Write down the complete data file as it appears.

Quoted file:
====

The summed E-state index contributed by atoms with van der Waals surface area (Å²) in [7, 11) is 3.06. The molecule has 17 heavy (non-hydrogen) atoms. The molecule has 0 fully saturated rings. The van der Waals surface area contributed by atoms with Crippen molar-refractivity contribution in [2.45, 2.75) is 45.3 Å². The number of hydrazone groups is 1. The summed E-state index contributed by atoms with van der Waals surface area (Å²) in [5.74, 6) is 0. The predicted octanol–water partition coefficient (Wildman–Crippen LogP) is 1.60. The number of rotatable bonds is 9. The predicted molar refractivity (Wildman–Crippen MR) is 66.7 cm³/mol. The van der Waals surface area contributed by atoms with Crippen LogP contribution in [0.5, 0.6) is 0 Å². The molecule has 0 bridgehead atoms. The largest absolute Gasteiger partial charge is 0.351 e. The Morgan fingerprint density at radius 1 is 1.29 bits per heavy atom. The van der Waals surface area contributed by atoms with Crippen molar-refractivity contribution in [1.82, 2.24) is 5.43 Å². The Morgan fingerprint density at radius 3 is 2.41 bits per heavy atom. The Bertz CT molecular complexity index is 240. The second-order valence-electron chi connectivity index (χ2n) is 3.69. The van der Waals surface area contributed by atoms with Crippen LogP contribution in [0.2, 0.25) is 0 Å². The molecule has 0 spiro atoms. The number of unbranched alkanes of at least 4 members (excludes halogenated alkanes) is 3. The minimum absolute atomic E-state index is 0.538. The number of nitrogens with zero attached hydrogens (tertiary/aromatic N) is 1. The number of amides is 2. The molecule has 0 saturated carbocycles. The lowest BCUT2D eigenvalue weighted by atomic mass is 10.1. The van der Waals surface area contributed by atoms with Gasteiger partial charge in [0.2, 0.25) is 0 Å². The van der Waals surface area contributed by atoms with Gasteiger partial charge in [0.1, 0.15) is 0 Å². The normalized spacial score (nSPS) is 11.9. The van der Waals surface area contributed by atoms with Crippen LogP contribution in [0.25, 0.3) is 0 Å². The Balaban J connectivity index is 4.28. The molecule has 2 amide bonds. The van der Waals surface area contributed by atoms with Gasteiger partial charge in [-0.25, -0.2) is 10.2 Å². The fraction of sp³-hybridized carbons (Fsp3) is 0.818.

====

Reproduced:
The summed E-state index contributed by atoms with van der Waals surface area (Å²) in [7, 11) is 3.06. The molecule has 17 heavy (non-hydrogen) atoms. The molecule has 0 fully saturated rings. The van der Waals surface area contributed by atoms with Crippen molar-refractivity contribution in [2.45, 2.75) is 45.3 Å². The number of hydrazone groups is 1. The summed E-state index contributed by atoms with van der Waals surface area (Å²) in [5.74, 6) is 0. The predicted octanol–water partition coefficient (Wildman–Crippen LogP) is 1.60. The number of rotatable bonds is 9. The predicted molar refractivity (Wildman–Crippen MR) is 66.7 cm³/mol. The van der Waals surface area contributed by atoms with Crippen LogP contribution in [0.5, 0.6) is 0 Å². The molecule has 0 bridgehead atoms. The largest absolute Gasteiger partial charge is 0.351 e. The Morgan fingerprint density at radius 1 is 1.29 bits per heavy atom. The van der Waals surface area contributed by atoms with Crippen molar-refractivity contribution in [1.82, 2.24) is 5.43 Å². The Morgan fingerprint density at radius 3 is 2.41 bits per heavy atom. The Bertz CT molecular complexity index is 240. The second-order valence-electron chi connectivity index (χ2n) is 3.69. The van der Waals surface area contributed by atoms with Crippen LogP contribution in [0.2, 0.25) is 0 Å². The molecule has 0 spiro atoms. The number of unbranched alkanes of at least 4 members (excludes halogenated alkanes) is 3. The minimum absolute atomic E-state index is 0.538. The number of nitrogens with zero attached hydrogens (tertiary/aromatic N) is 1. The number of amides is 2. The molecule has 0 saturated carbocycles. The lowest BCUT2D eigenvalue weighted by atomic mass is 10.1. The van der Waals surface area contributed by atoms with Gasteiger partial charge in [0.2, 0.25) is 0 Å². The van der Waals surface area contributed by atoms with Gasteiger partial charge in [0.1, 0.15) is 0 Å². The normalized spacial score (nSPS) is 11.9. The van der Waals surface area contributed by atoms with Crippen LogP contribution in [0.25, 0.3) is 0 Å². The Balaban J connectivity index is 4.28. The molecule has 2 amide bonds. The van der Waals surface area contributed by atoms with Gasteiger partial charge in [-0.25, -0.2) is 10.2 Å². The fraction of sp³-hybridized carbons (Fsp3) is 0.818.